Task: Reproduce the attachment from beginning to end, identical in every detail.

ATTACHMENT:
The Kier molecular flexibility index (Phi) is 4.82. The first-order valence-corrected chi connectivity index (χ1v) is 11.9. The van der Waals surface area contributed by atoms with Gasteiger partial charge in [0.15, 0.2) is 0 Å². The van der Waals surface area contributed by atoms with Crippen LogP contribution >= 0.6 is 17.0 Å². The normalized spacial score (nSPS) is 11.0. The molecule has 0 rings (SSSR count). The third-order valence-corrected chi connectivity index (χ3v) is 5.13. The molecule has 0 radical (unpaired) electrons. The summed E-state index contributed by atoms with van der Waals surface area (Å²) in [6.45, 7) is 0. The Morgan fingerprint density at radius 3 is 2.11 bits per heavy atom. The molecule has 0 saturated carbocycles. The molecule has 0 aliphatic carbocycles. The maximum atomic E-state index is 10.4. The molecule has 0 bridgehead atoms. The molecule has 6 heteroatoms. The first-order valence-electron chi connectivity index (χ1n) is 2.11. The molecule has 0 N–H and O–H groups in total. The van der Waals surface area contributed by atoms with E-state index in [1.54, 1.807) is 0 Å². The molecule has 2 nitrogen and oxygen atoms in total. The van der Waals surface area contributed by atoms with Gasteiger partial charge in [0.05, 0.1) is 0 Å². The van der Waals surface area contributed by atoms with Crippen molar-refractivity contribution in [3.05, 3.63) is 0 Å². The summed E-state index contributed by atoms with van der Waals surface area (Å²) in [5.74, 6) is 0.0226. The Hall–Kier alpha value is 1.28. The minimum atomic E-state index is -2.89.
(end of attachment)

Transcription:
The Kier molecular flexibility index (Phi) is 4.82. The first-order valence-corrected chi connectivity index (χ1v) is 11.9. The van der Waals surface area contributed by atoms with Gasteiger partial charge in [0.15, 0.2) is 0 Å². The van der Waals surface area contributed by atoms with Crippen LogP contribution >= 0.6 is 17.0 Å². The normalized spacial score (nSPS) is 11.0. The molecule has 0 rings (SSSR count). The third-order valence-corrected chi connectivity index (χ3v) is 5.13. The molecule has 0 radical (unpaired) electrons. The summed E-state index contributed by atoms with van der Waals surface area (Å²) in [6.45, 7) is 0. The Morgan fingerprint density at radius 3 is 2.11 bits per heavy atom. The molecule has 0 saturated carbocycles. The molecule has 0 aliphatic carbocycles. The maximum atomic E-state index is 10.4. The molecule has 0 bridgehead atoms. The molecule has 6 heteroatoms. The first-order valence-electron chi connectivity index (χ1n) is 2.11. The molecule has 0 N–H and O–H groups in total. The van der Waals surface area contributed by atoms with E-state index in [1.54, 1.807) is 0 Å². The molecule has 2 nitrogen and oxygen atoms in total. The van der Waals surface area contributed by atoms with Gasteiger partial charge in [0.05, 0.1) is 0 Å². The van der Waals surface area contributed by atoms with Crippen molar-refractivity contribution in [3.05, 3.63) is 0 Å². The summed E-state index contributed by atoms with van der Waals surface area (Å²) in [5.74, 6) is 0.0226. The Hall–Kier alpha value is 1.28. The minimum atomic E-state index is -2.89.